Again, if you do it right and scrutinize right, get better people in there if they’re going to rent their homes and have some guidelines. We allowed dogs, but not large dogs, vicious breeds, or certain things in our rental homes. It’s a sum of a lot of small, good decisions that people will say, oh, what’s my goal? I don’t even know, it keeps moving. But as long as I’m making pretty good decisions most of the time, it’s going to keep growing.

Andrew: Percentage wise, how many park-owned homes do you have in your portfolio?

Julio: We’re probably less than 10%.

Andrew: Same with us. We have some, but it’s not the preferred thing. We prefer the tenant-owned homes, utilities, direct bill, public utilities all the way. Just a few more questions just because we’re running out of time. Sorry.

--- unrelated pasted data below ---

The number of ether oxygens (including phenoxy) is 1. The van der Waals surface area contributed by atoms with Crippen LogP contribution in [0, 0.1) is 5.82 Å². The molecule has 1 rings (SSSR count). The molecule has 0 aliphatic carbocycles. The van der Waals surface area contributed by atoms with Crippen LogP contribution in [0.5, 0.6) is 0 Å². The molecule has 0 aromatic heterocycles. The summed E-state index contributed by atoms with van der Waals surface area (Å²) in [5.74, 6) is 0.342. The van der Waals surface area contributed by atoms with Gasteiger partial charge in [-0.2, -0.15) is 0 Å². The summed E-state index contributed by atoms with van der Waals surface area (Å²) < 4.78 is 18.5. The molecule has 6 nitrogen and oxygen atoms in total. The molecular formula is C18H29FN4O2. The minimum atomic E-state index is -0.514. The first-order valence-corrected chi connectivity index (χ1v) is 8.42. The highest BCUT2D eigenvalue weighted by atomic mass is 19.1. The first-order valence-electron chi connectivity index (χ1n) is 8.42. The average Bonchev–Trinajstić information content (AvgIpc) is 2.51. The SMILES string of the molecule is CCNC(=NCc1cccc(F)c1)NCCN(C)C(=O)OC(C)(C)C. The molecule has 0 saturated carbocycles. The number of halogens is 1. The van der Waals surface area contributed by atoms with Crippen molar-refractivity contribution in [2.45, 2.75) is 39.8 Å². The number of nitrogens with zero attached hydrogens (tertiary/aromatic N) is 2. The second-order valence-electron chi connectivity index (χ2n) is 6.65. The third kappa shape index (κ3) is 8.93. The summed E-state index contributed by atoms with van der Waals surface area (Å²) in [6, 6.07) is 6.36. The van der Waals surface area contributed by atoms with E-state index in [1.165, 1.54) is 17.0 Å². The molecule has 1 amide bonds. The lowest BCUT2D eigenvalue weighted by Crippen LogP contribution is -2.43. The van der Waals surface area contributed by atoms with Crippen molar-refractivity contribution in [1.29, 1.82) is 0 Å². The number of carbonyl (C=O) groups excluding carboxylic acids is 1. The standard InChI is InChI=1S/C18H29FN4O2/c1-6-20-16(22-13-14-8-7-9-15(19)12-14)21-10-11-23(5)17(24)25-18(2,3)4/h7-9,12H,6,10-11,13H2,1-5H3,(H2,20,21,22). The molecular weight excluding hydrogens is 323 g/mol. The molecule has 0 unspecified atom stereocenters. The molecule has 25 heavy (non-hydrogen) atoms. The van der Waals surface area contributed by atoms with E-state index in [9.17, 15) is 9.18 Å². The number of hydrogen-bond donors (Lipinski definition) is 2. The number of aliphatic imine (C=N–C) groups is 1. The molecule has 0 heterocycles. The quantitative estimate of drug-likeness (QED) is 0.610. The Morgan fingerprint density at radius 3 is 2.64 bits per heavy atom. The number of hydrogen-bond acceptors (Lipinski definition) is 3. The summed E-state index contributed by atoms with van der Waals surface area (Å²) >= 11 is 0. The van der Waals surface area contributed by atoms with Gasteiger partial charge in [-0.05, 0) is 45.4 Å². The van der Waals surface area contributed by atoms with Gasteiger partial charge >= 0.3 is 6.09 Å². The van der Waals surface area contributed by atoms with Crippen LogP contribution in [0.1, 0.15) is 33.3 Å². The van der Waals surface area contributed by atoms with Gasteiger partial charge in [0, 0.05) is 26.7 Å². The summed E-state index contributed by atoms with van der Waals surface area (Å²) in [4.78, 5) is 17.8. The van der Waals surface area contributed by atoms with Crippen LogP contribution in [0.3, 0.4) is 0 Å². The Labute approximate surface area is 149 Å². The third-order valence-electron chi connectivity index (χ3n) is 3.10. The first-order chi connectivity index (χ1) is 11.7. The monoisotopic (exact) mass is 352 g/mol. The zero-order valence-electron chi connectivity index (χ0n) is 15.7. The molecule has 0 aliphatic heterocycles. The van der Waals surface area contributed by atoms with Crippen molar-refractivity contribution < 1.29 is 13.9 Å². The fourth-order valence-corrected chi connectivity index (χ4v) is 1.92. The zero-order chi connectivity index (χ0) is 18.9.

Julio: Yeah. Sorry, I talk a lot.

Andrew: No. I just want to make sure we get through all of these. Julio, what does the future of mobile home park investing look like? And how do you see mobile home parks fitting in with the direction the economy is going, with obviously the higher interest rates, and possible recession?

Julio: I think we’re an emerging gem, but more people have to catch on to it. We’re the answer to affordable housing. We’re the answer to a lot of the homeless.

In New Hampshire, a homeless veteran group came to us and said, hey, we want to buy this mobile home, split it in half, and make two units for two of our homeless veterans. We love veterans, but we don’t want crazy going on and affecting all of our residents. These are now two of our best residents, and they take care of the place.

We got to quit allowing the places to look like crap. Make them nice and keep developing new stuff. I think we’re the answer. I think for the stuff we own, I think we have a huge runway in rents compared to where apartments are and where these things can go long-term from the investor side.